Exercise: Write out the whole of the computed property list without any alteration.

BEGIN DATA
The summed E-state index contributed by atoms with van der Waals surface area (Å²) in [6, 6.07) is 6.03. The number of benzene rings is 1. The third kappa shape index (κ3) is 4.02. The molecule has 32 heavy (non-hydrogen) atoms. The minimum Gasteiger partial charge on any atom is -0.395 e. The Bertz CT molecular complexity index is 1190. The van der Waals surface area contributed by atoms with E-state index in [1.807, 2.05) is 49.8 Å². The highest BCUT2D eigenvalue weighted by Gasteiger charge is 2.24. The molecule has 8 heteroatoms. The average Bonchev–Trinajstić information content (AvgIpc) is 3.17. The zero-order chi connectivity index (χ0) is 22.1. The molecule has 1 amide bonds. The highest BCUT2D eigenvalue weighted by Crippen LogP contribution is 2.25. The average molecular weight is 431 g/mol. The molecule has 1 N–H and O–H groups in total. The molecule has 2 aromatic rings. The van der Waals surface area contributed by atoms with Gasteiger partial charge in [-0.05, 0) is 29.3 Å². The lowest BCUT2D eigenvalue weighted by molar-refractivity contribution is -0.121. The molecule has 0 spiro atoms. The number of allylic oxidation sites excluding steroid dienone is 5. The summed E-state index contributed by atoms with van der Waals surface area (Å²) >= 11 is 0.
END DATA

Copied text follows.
The summed E-state index contributed by atoms with van der Waals surface area (Å²) in [6, 6.07) is 6.03. The number of benzene rings is 1. The third kappa shape index (κ3) is 4.02. The molecule has 32 heavy (non-hydrogen) atoms. The minimum Gasteiger partial charge on any atom is -0.395 e. The Bertz CT molecular complexity index is 1190. The van der Waals surface area contributed by atoms with E-state index in [1.807, 2.05) is 49.8 Å². The highest BCUT2D eigenvalue weighted by Gasteiger charge is 2.24. The molecule has 8 heteroatoms. The average Bonchev–Trinajstić information content (AvgIpc) is 3.17. The zero-order chi connectivity index (χ0) is 22.1. The molecule has 1 amide bonds. The highest BCUT2D eigenvalue weighted by Crippen LogP contribution is 2.25. The average molecular weight is 431 g/mol. The molecule has 1 N–H and O–H groups in total. The molecule has 2 aromatic rings. The van der Waals surface area contributed by atoms with Gasteiger partial charge in [-0.05, 0) is 29.3 Å². The lowest BCUT2D eigenvalue weighted by molar-refractivity contribution is -0.121. The molecule has 0 spiro atoms. The number of allylic oxidation sites excluding steroid dienone is 5. The summed E-state index contributed by atoms with van der Waals surface area (Å²) >= 11 is 0.